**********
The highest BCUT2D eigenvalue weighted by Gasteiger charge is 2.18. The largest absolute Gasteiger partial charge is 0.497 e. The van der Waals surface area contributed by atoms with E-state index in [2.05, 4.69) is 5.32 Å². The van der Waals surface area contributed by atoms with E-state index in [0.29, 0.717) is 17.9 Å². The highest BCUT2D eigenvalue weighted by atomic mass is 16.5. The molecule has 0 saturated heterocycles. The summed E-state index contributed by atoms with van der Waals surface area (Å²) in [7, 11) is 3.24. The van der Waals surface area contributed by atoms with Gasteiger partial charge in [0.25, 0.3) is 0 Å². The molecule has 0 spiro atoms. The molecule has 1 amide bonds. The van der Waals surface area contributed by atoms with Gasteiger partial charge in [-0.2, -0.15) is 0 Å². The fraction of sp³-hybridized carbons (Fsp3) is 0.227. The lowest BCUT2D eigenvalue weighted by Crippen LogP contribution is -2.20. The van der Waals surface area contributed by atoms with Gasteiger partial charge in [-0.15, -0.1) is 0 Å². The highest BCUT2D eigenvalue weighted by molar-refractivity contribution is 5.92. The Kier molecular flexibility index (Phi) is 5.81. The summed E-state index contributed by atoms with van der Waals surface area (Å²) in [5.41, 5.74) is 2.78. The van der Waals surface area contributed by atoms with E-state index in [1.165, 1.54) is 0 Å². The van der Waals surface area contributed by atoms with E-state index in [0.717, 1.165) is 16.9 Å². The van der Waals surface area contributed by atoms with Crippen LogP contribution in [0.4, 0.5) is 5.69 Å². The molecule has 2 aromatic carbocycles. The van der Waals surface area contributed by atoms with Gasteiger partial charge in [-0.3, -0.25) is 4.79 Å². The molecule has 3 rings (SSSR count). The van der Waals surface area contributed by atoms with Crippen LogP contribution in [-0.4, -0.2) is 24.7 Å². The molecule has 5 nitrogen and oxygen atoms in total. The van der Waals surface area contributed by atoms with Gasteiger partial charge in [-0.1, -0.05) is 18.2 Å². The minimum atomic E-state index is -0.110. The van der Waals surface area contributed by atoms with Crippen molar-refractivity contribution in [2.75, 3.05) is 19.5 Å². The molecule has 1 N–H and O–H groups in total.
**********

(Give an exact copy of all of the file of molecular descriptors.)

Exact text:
The highest BCUT2D eigenvalue weighted by Gasteiger charge is 2.18. The largest absolute Gasteiger partial charge is 0.497 e. The van der Waals surface area contributed by atoms with E-state index in [2.05, 4.69) is 5.32 Å². The van der Waals surface area contributed by atoms with E-state index in [0.29, 0.717) is 17.9 Å². The highest BCUT2D eigenvalue weighted by atomic mass is 16.5. The molecule has 0 saturated heterocycles. The summed E-state index contributed by atoms with van der Waals surface area (Å²) in [7, 11) is 3.24. The van der Waals surface area contributed by atoms with Gasteiger partial charge in [0.25, 0.3) is 0 Å². The molecule has 0 spiro atoms. The molecule has 1 amide bonds. The van der Waals surface area contributed by atoms with Gasteiger partial charge in [-0.2, -0.15) is 0 Å². The fraction of sp³-hybridized carbons (Fsp3) is 0.227. The lowest BCUT2D eigenvalue weighted by Crippen LogP contribution is -2.20. The van der Waals surface area contributed by atoms with Gasteiger partial charge in [-0.15, -0.1) is 0 Å². The highest BCUT2D eigenvalue weighted by molar-refractivity contribution is 5.92. The Kier molecular flexibility index (Phi) is 5.81. The summed E-state index contributed by atoms with van der Waals surface area (Å²) in [5.41, 5.74) is 2.78. The van der Waals surface area contributed by atoms with E-state index in [1.165, 1.54) is 0 Å². The van der Waals surface area contributed by atoms with E-state index in [0.717, 1.165) is 16.9 Å². The van der Waals surface area contributed by atoms with Crippen LogP contribution in [0.4, 0.5) is 5.69 Å². The molecule has 2 aromatic carbocycles. The van der Waals surface area contributed by atoms with Gasteiger partial charge in [-0.3, -0.25) is 4.79 Å². The molecule has 3 rings (SSSR count). The van der Waals surface area contributed by atoms with Crippen LogP contribution in [-0.4, -0.2) is 24.7 Å². The molecule has 5 nitrogen and oxygen atoms in total. The van der Waals surface area contributed by atoms with Gasteiger partial charge in [-0.1, -0.05) is 18.2 Å². The minimum atomic E-state index is -0.110. The van der Waals surface area contributed by atoms with Crippen molar-refractivity contribution in [2.75, 3.05) is 19.5 Å². The molecule has 1 N–H and O–H groups in total.